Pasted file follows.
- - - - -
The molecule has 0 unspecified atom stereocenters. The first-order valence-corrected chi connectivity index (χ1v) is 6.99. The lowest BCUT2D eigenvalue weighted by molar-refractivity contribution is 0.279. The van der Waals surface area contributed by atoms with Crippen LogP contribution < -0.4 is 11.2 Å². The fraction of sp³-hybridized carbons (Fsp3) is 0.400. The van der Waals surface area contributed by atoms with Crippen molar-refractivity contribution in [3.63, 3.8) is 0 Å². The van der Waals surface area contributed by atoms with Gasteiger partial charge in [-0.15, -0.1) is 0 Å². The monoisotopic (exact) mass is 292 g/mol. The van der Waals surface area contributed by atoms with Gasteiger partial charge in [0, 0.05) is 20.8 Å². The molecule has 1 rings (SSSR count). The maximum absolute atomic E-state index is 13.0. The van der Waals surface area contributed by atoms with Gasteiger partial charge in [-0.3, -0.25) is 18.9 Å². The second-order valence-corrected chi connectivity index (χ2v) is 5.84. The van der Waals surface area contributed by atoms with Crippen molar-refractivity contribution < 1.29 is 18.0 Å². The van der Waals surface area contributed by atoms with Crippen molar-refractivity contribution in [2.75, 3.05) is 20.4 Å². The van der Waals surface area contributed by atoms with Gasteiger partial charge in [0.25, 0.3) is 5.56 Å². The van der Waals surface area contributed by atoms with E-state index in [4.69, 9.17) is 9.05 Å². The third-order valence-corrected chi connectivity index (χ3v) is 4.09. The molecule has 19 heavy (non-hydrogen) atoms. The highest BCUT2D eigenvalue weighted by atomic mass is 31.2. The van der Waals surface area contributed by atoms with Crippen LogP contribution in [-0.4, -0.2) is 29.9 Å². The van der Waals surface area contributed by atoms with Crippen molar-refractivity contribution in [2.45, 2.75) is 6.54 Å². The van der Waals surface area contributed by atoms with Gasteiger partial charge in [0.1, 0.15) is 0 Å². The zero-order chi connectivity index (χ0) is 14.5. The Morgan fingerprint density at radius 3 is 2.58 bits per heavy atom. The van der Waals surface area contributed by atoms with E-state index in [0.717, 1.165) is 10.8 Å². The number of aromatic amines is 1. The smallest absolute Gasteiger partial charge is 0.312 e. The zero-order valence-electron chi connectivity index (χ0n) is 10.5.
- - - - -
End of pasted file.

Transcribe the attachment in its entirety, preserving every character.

The molecule has 0 unspecified atom stereocenters. The first-order valence-corrected chi connectivity index (χ1v) is 6.99. The lowest BCUT2D eigenvalue weighted by molar-refractivity contribution is 0.279. The van der Waals surface area contributed by atoms with Crippen LogP contribution < -0.4 is 11.2 Å². The fraction of sp³-hybridized carbons (Fsp3) is 0.400. The van der Waals surface area contributed by atoms with Crippen molar-refractivity contribution in [3.63, 3.8) is 0 Å². The van der Waals surface area contributed by atoms with Gasteiger partial charge in [-0.15, -0.1) is 0 Å². The monoisotopic (exact) mass is 292 g/mol. The van der Waals surface area contributed by atoms with Gasteiger partial charge in [0, 0.05) is 20.8 Å². The molecule has 1 rings (SSSR count). The maximum absolute atomic E-state index is 13.0. The van der Waals surface area contributed by atoms with Gasteiger partial charge in [-0.3, -0.25) is 18.9 Å². The second-order valence-corrected chi connectivity index (χ2v) is 5.84. The van der Waals surface area contributed by atoms with Crippen molar-refractivity contribution < 1.29 is 18.0 Å². The van der Waals surface area contributed by atoms with Crippen molar-refractivity contribution in [2.75, 3.05) is 20.4 Å². The van der Waals surface area contributed by atoms with Gasteiger partial charge in [0.25, 0.3) is 5.56 Å². The van der Waals surface area contributed by atoms with E-state index in [4.69, 9.17) is 9.05 Å². The third-order valence-corrected chi connectivity index (χ3v) is 4.09. The molecule has 19 heavy (non-hydrogen) atoms. The highest BCUT2D eigenvalue weighted by atomic mass is 31.2. The van der Waals surface area contributed by atoms with Crippen LogP contribution in [-0.4, -0.2) is 29.9 Å². The van der Waals surface area contributed by atoms with Crippen molar-refractivity contribution in [2.45, 2.75) is 6.54 Å². The van der Waals surface area contributed by atoms with Gasteiger partial charge in [0.1, 0.15) is 0 Å². The zero-order chi connectivity index (χ0) is 14.5. The Morgan fingerprint density at radius 3 is 2.58 bits per heavy atom. The van der Waals surface area contributed by atoms with E-state index in [0.717, 1.165) is 10.8 Å². The number of aromatic amines is 1. The smallest absolute Gasteiger partial charge is 0.312 e. The zero-order valence-electron chi connectivity index (χ0n) is 10.5.